A century and a half of progressivism has failed us. Sure, the slaves were freed and women gained the right to vote. I would never suggest reversing those two accomplishments. Also, all of our major cities now have better air quality than at any time since the late 19th Century. That was quite an accomplishment, too! But at what cost? The children of those slaves are slaughtering each other in our streets as they seek to control the underground market for marijuana, opiates, and stimulants. Is this what the slaves were freed for? So that their children could kill each other over drug sales? Somehow I don't believe that is the future either the slaves or the abolitionists hoped for.
As recently as the decade following World War Two, black neighborhoods outside the South had high employment, stable families, good schools, and vibrant economies. For everything the Civil Rights movement of the late 1960s achieved, the downside has been bankrupting an entire generation that had already achieved economic and social parity! Why? Because every solution created by the Civil Rights movement has been parasitic. It led to greater, more overbearing government agencies, higher taxes, more complex regulations, and a younger generation convinced that because their ancestors were slaves they themselves should live the life of kings and queens supported by their ancestor's oppressors! This is completely unnatural!
Kings and queens were parasites. It took centuries, but over time their grip on the host was loosened, their power diminished, and now those who remain are little more than pretty figureheads. One of the most powerful tools in destroying their hold on human society was the creation of the United States of America through warfare, consolidation, and the creation of the Constitution of the United States.
We must, it seems, have a parasite. Every natural system has a few. However, natural law is very strict. If the parasite becomes too large, the host dies. The healthcare bill that passed yesterday dramatically increases the size and reach of the parasite. When Pres. Obama signs it into law, he will be insuring the death of the host. This expansion is unsustainable. It has proven unsustainable in Europe, Canada, Australia and Japan, and even in Massachusetts. Natural law dictates that it will be unsustainable for us as well.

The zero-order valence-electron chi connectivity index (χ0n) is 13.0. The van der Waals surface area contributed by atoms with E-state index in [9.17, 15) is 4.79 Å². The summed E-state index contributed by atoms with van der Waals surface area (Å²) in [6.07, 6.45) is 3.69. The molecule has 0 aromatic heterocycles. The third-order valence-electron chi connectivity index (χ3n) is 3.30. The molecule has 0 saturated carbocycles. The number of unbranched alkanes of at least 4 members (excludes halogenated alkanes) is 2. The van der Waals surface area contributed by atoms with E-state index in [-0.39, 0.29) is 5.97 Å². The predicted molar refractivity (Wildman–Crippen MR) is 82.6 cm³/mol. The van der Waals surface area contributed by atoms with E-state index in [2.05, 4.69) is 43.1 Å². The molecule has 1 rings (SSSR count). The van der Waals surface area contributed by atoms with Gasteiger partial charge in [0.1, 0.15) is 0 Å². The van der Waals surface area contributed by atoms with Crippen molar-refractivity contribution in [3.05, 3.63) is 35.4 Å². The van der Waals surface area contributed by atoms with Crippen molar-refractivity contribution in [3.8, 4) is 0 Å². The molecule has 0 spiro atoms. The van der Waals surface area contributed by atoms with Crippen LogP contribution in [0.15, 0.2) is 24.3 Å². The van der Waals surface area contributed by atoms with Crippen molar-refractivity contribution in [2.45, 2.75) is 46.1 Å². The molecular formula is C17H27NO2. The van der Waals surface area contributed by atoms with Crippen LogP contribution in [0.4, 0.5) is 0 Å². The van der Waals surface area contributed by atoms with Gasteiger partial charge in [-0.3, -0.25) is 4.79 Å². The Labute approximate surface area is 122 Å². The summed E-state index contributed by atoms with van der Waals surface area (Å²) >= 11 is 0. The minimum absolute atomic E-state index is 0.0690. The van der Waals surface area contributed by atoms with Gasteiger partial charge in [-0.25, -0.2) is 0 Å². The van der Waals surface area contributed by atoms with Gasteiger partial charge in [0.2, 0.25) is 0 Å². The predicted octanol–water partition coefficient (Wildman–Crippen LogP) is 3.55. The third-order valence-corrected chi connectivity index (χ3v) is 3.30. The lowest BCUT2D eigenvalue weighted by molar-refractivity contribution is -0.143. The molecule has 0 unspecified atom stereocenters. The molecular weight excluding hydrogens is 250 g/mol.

Think back on the "digger" tribes of California. They enjoyed a symbiotic relationship with their environment. The satoyama in Japan was the same. In fact, the Japanese system worked so well it survived for over ten thousand years without any major changes! These are perfect examples of natural law in action.
Now ask yourself, what rights and freedoms did those people enjoy? They were free to think and feel whatever they liked. In the satoyama, unlike in the cities and lowlands, the Japanese peasants during the most oppressive periods in history still enjoyed freedom of expression and belief within their community. Neither the Wappo nor the satoyama villages were subject to taxation. The Wappo because they had no central government and the satoyama because they remained outside the reach of the central government. They ate the products of their own labors, and even though they shared their surplus, no one forced them to share through confiscation and redistribution schemes.
Likewise, the Europeans in North America's open frontier lands. Any taxes they paid were collected locally and used locally. No one tried to tell them what to think or how to feel. They were free to speak their mind and did so openly (see: Village Life in America, 1852-1872). Freedom, thanks to small government with limited reach, was part and parcel of everyday life.
Notice something else, they had no "right" to employment (if they did not work, they did not eat!), no "right" to healthcare (even in villages, the shamans and healers charged a fee for their services), and no "right" to the products their neighbors produced. If they wanted to eat pork, they had to hunt for a pig. If they wanted grain or vegetables, they had to either grow them or go out and forage for them. If they needed new clothes they had to make them. When their tools broke, they had to make new ones. This is what natural law is for human life. It is independent, resourceful, and intelligent. Anyone who does not hunt, forage, or farm, starves to death. Remember, nature is completely unforgiving. If you violate natural law, you will suffer the consequences. Creating dependency on a parasitic government through expansion of entitlement programs which allow an individual to live off the production of others is analogous to one vampire bat feeding off another. If two parasites attempt to feed off one another, both of them die.
No human society can survive the violation of natural law. Continuing to encourage the poor to feed off the parasitic government creates an unsustainable condition where two parasites feed off one another while the host they both depend upon slowly dies. That is where we are now. The poor feeds off the government, the government feeds off wealthy people until they are poor, forcing the host to become a parasite.
Natural law allows no exceptions, accepts no excuses. A big government with massive bureaucratics enforcing countless regulations along with entitlement programs like Social Security and Welfare have already disabled us. Healthcare reform of the kind that has just passed will most certainly kill us.